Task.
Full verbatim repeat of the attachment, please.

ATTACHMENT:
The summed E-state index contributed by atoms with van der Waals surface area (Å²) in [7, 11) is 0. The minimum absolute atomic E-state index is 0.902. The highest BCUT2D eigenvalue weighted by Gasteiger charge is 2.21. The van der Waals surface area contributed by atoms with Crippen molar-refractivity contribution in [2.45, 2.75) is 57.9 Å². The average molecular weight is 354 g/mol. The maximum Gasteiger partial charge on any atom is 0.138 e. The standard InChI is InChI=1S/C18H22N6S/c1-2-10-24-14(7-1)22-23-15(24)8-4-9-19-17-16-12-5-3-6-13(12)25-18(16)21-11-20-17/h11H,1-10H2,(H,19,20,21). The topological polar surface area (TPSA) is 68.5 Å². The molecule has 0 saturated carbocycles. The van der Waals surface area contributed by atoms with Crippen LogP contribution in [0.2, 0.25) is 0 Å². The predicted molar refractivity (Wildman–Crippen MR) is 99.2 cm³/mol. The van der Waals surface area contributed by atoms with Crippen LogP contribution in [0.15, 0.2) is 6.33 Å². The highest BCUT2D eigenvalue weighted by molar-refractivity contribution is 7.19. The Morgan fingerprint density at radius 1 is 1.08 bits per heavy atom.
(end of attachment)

The summed E-state index contributed by atoms with van der Waals surface area (Å²) in [7, 11) is 0. The minimum absolute atomic E-state index is 0.902. The highest BCUT2D eigenvalue weighted by Gasteiger charge is 2.21. The van der Waals surface area contributed by atoms with Crippen molar-refractivity contribution in [2.45, 2.75) is 57.9 Å². The average molecular weight is 354 g/mol. The maximum Gasteiger partial charge on any atom is 0.138 e. The standard InChI is InChI=1S/C18H22N6S/c1-2-10-24-14(7-1)22-23-15(24)8-4-9-19-17-16-12-5-3-6-13(12)25-18(16)21-11-20-17/h11H,1-10H2,(H,19,20,21). The topological polar surface area (TPSA) is 68.5 Å². The molecule has 0 saturated carbocycles. The van der Waals surface area contributed by atoms with Crippen LogP contribution in [0.2, 0.25) is 0 Å². The predicted molar refractivity (Wildman–Crippen MR) is 99.2 cm³/mol. The van der Waals surface area contributed by atoms with Crippen LogP contribution in [0.15, 0.2) is 6.33 Å². The highest BCUT2D eigenvalue weighted by molar-refractivity contribution is 7.19. The Morgan fingerprint density at radius 1 is 1.08 bits per heavy atom.